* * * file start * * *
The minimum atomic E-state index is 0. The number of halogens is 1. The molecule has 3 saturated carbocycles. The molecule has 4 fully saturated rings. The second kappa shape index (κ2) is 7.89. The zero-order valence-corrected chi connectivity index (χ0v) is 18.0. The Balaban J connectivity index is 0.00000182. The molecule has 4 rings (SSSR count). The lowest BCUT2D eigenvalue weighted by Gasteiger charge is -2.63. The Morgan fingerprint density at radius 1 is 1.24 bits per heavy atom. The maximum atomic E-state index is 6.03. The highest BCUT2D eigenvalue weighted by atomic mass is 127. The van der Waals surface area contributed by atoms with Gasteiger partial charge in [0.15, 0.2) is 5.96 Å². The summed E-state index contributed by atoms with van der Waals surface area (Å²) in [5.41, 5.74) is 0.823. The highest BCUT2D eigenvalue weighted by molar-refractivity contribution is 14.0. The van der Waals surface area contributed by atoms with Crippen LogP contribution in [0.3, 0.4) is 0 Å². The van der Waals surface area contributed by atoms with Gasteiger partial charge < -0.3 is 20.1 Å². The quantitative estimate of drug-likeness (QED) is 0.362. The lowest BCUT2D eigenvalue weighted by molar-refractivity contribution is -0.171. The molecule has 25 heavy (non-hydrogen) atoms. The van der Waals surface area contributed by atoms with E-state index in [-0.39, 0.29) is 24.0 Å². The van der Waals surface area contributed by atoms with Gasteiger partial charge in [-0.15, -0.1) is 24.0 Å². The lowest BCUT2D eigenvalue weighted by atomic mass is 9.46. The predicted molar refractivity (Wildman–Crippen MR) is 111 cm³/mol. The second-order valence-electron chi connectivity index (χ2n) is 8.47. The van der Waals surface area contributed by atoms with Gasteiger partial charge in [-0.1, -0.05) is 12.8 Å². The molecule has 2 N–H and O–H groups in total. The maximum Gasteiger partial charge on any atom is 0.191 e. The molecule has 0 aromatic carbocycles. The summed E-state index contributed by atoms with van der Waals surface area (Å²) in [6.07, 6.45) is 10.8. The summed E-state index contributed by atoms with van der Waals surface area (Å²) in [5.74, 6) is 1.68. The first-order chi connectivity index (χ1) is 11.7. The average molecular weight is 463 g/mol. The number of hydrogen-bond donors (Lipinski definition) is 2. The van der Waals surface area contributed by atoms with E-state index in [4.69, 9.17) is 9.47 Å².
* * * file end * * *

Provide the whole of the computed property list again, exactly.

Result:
The minimum atomic E-state index is 0. The number of halogens is 1. The molecule has 3 saturated carbocycles. The molecule has 4 fully saturated rings. The second kappa shape index (κ2) is 7.89. The zero-order valence-corrected chi connectivity index (χ0v) is 18.0. The Balaban J connectivity index is 0.00000182. The molecule has 4 rings (SSSR count). The lowest BCUT2D eigenvalue weighted by Gasteiger charge is -2.63. The Morgan fingerprint density at radius 1 is 1.24 bits per heavy atom. The maximum atomic E-state index is 6.03. The highest BCUT2D eigenvalue weighted by atomic mass is 127. The van der Waals surface area contributed by atoms with Gasteiger partial charge in [0.15, 0.2) is 5.96 Å². The summed E-state index contributed by atoms with van der Waals surface area (Å²) in [5.41, 5.74) is 0.823. The highest BCUT2D eigenvalue weighted by molar-refractivity contribution is 14.0. The van der Waals surface area contributed by atoms with Crippen LogP contribution in [0.3, 0.4) is 0 Å². The van der Waals surface area contributed by atoms with Gasteiger partial charge < -0.3 is 20.1 Å². The quantitative estimate of drug-likeness (QED) is 0.362. The lowest BCUT2D eigenvalue weighted by molar-refractivity contribution is -0.171. The molecule has 25 heavy (non-hydrogen) atoms. The van der Waals surface area contributed by atoms with E-state index in [-0.39, 0.29) is 24.0 Å². The van der Waals surface area contributed by atoms with Gasteiger partial charge in [-0.15, -0.1) is 24.0 Å². The lowest BCUT2D eigenvalue weighted by atomic mass is 9.46. The predicted molar refractivity (Wildman–Crippen MR) is 111 cm³/mol. The second-order valence-electron chi connectivity index (χ2n) is 8.47. The van der Waals surface area contributed by atoms with Gasteiger partial charge in [-0.1, -0.05) is 12.8 Å². The molecule has 2 N–H and O–H groups in total. The maximum Gasteiger partial charge on any atom is 0.191 e. The molecule has 0 aromatic carbocycles. The summed E-state index contributed by atoms with van der Waals surface area (Å²) in [6.07, 6.45) is 10.8. The summed E-state index contributed by atoms with van der Waals surface area (Å²) in [5.74, 6) is 1.68. The first-order chi connectivity index (χ1) is 11.7. The average molecular weight is 463 g/mol. The number of hydrogen-bond donors (Lipinski definition) is 2. The van der Waals surface area contributed by atoms with E-state index in [4.69, 9.17) is 9.47 Å².